Dalian iron ore extends rally as rising steel prices lift mills' margins

13 April 2016

Iron ore futures in China surged 6 percent on Wednesday, extending sharp gains for a third straight session, as a sustained increase in steel prices burnished appetite for the raw material.

Rising steel prices are lifting margins in China's steel sector, hit previously by massive losses amid slow domestic demand that showed signs of recovery after the Lunar New Year. That is encouraging steel producers to ramp up output and once-shut mills to restart production, boosting demand for iron ore.

Spot iron ore is back near $60 a tonne to its highest in a month, pushing its year-to-date gain to 36 percent.

"Traders are expecting increased iron ore buying from the mills given the larger increase in steel prices," said Wang Di, analyst at CRU consultancy in Beijing.

The most-traded September iron ore on the Dalian Commodity Exchange climbed as much as 6 percent to hit its exchange-set ceiling of 424.50 yuan ($66) a tonne, before closing at 419 yuan, up 4.6 percent.

It was the second day in a row that the contract surged 6 percent to hit its upside limit, following a gain of more than 3 percent on Monday.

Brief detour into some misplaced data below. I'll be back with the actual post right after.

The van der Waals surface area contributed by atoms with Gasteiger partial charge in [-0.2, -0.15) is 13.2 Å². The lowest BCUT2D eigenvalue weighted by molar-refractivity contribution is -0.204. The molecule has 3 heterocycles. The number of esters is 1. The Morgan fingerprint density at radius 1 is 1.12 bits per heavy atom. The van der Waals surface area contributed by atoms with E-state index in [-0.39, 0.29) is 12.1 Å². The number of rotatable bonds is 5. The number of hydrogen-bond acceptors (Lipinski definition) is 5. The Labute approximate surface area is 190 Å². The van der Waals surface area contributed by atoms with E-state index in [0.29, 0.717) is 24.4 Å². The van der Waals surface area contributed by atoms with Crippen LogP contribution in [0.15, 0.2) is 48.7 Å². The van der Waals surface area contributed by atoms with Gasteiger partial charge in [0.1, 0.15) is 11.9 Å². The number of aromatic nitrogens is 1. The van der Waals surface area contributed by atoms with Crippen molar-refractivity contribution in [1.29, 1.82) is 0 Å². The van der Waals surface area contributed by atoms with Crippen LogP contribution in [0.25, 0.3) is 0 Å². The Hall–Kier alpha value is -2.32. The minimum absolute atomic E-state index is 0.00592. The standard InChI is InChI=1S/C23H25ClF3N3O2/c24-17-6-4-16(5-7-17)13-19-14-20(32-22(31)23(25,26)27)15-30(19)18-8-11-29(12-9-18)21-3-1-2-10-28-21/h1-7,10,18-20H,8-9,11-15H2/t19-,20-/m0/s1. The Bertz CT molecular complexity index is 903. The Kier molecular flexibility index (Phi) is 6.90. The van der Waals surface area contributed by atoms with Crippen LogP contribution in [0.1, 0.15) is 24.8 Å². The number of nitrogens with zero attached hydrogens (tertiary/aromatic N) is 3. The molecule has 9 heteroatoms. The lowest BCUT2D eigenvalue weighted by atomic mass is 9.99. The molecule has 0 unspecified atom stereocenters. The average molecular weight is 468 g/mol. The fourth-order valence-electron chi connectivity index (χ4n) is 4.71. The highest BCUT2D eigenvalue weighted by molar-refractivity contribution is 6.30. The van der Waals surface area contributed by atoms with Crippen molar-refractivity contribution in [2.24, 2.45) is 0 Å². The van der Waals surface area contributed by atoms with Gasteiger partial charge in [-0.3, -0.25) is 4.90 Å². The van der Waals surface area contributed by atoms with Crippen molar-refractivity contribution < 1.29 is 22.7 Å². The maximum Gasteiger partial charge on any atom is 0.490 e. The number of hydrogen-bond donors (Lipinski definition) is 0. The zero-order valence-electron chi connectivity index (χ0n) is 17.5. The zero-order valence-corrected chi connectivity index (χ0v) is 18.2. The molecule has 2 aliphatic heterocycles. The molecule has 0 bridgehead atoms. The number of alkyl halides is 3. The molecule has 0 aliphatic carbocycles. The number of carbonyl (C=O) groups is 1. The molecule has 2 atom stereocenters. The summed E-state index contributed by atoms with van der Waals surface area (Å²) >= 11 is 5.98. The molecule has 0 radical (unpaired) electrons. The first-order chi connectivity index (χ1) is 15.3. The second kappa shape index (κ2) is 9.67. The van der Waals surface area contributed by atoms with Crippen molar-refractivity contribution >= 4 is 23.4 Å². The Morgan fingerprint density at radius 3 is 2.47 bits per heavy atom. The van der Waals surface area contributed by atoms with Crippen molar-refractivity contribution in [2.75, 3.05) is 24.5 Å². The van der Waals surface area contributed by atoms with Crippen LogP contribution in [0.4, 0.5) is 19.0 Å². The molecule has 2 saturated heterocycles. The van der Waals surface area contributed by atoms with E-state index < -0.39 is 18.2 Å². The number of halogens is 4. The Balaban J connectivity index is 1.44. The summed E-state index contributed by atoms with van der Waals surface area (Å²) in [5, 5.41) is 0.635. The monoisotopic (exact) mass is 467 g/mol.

On the Shanghai Futures Exchange, the most-active rebar rose 1.8 percent to end at 2,353 yuan a tonne, off the day's high of 2,435 yuan, its strongest since May 6, 2015.

Many mills have increased their profit margin to 200-300 yuan per tonne, from zero earlier this year, said a Shanghai-based trader. "I believe mills would try to increase their production in the short term as much as possible," he said.

Iron ore for immediate delivery to China's Tianjin port .IO62-CNI=SI rose 4.7 percent to $58.50 a tonne on Tuesday, the highest since March 9, according to The Steel Index.

"If end-user steel consumption continues to surprise on the upside we could see iron ore supported around the $50-55/tonne mark," Commonwealth Bank of Australia analyst Vivek Dhar said in a note.

China's iron ore imports rose 16.5 percent from the previous month to 85.77 million tonnes in March, data showed.

"February imports were lower due to the Chinese New Year holiday and we're seeing increased demand for iron ore and seaborne supply also recovered after some disruption early this year," said CRU's Wang.

"Iron ore imports will likely remain high in the second quarter because major Australian miners will ship more to meet their annual target as their financial year ends in June."

Australia's Fortescue Metals Group shipped 42 million tonnes of iron ore in the March quarter, putting it on track to exceed its annual production target, while lowering cash costs by 6 percent from the previous quarter.


Source : in.reuters.com